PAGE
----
The American Happiness Crisis: 6 Reasons Why We Aren’t Happy

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Write a book about happiness, and you’ll find it difficult to keep those books in stock.

Why?

Americans want to be happy, but generally they aren’t.  As such, we seek for solutions to our lack of happiness.  We hunt for some sense of meaning.  We hope for a new invention or discovery to usher us into the state of happiness.

The Declaration of Independence gives us permission to pursue happiness, but despite hundreds of years of pursuing it, too many people are coming up empty.

Why?

Why aren’t we happy?

1.  Happiness is a byproduct of a meaningful life.

If we seek happiness, we’ll probably never find it.  However, if we seek something else, the Kingdom of God, as an example, happiness can be an unexpected discovery.  Happiness is only found not by searching for it, but by searching for purpose and meaning.  Once we’ve discovered God’s purpose for our life, we find that happiness unexpectedly finds us.

2.  We expect too much from happiness.

Happiness is not something God promises.  God promises deeper things like hope and joy.  Happiness is not the absence of hurt, pain, struggle, and suffering.  We demand too much of happiness when we expect that it can only come when our lives are absent of negative event.  In fact, happiness is not found apart from those things, but in the midst of them.

3.  Happiness is tied too closely to affluence.

Americans who visit PNG are surprised to recognize that even though people in PNG have so little (materially speaking), they are so happy.  That reveals more about us than them.  We’re surprised that people can be happy without owning much.  It means that we think there is a close relationship between happiness and affluence.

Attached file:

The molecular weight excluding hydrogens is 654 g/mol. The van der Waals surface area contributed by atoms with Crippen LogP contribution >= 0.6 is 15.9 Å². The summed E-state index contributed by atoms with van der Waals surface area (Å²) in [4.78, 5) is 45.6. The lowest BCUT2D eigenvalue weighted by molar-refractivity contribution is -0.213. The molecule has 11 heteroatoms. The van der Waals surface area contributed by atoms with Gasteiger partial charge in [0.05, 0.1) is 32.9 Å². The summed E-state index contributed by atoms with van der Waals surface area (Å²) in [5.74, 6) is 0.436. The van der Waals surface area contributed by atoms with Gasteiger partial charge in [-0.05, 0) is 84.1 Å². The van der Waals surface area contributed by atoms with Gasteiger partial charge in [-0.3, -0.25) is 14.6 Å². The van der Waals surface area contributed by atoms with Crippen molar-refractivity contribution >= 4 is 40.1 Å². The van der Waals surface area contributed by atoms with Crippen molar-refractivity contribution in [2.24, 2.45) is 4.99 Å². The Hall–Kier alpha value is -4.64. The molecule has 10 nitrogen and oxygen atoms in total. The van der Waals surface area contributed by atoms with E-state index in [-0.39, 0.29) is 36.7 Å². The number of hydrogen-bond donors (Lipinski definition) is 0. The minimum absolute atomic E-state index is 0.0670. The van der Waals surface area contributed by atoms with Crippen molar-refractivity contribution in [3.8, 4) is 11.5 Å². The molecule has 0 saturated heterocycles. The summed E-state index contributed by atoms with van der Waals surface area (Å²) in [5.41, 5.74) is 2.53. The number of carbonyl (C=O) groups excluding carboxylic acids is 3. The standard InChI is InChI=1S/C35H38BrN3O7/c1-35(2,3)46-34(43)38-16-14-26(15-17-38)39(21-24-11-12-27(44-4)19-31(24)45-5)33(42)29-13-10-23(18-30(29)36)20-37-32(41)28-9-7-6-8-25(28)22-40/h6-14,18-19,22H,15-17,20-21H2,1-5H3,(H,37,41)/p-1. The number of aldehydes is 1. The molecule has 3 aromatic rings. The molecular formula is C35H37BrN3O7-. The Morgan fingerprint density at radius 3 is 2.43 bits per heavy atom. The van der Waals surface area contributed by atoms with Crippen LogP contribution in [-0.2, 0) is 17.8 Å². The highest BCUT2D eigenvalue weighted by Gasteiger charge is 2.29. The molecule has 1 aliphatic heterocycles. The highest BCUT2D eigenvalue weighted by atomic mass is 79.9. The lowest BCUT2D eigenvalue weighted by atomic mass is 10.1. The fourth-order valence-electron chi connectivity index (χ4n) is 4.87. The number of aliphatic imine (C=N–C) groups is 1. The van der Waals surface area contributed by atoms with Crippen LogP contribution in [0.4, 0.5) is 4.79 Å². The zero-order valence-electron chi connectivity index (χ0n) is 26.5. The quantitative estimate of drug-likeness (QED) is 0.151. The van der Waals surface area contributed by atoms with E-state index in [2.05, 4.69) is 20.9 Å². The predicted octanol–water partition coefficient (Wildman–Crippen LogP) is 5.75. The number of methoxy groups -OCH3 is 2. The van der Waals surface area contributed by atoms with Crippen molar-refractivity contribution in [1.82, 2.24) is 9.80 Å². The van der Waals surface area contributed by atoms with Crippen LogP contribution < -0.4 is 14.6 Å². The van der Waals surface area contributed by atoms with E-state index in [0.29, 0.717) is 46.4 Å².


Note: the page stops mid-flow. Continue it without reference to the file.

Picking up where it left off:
4.  Happiness is closely associated with getting instead of giving.

Jesus says that blessings come from giving.  However, we gripe, claw, fight, and argue to get what we want. (That’s what James says).  When we hold tightly to all we have and fight viciously for our rights, it destroy community.  In community there can be happiness, but in a competitive selfish society, happiness is harder to find.

5.  Failure to achieve happiness is viewed as a personal failure.

With so many opportunities and options, we think that if we’re not happy it’s because we’ve done something wrong.  Perhaps we made a wrong choice and if we make a right choice we’ll finally be happy.  Happiness is then a construct we can create for ourselves by making a series of better choices.  We take on a humanistic burden that assumes we alone are responsible for creating our happiness.

Perhaps if we made better choices we’d find happiness.  Those better choices may involve buying a different type of car.  On the advertisements folks who drive that brand new car are always smiling.  We buy things believing that happiness is a byproduct of that purchase.

6.  Our God-shaped hole remains empty.

St. Augustine said that our hearts are restless until they rest in God.  If happiness is a byproduct of a meaningful life (see #1), then we’ll only feel the fullness of happiness when we’re at peace with our Creator and his creation.  Pursuits of other life fillers will never address the deep hunger inside.

What say you?  What aren’t we happy?

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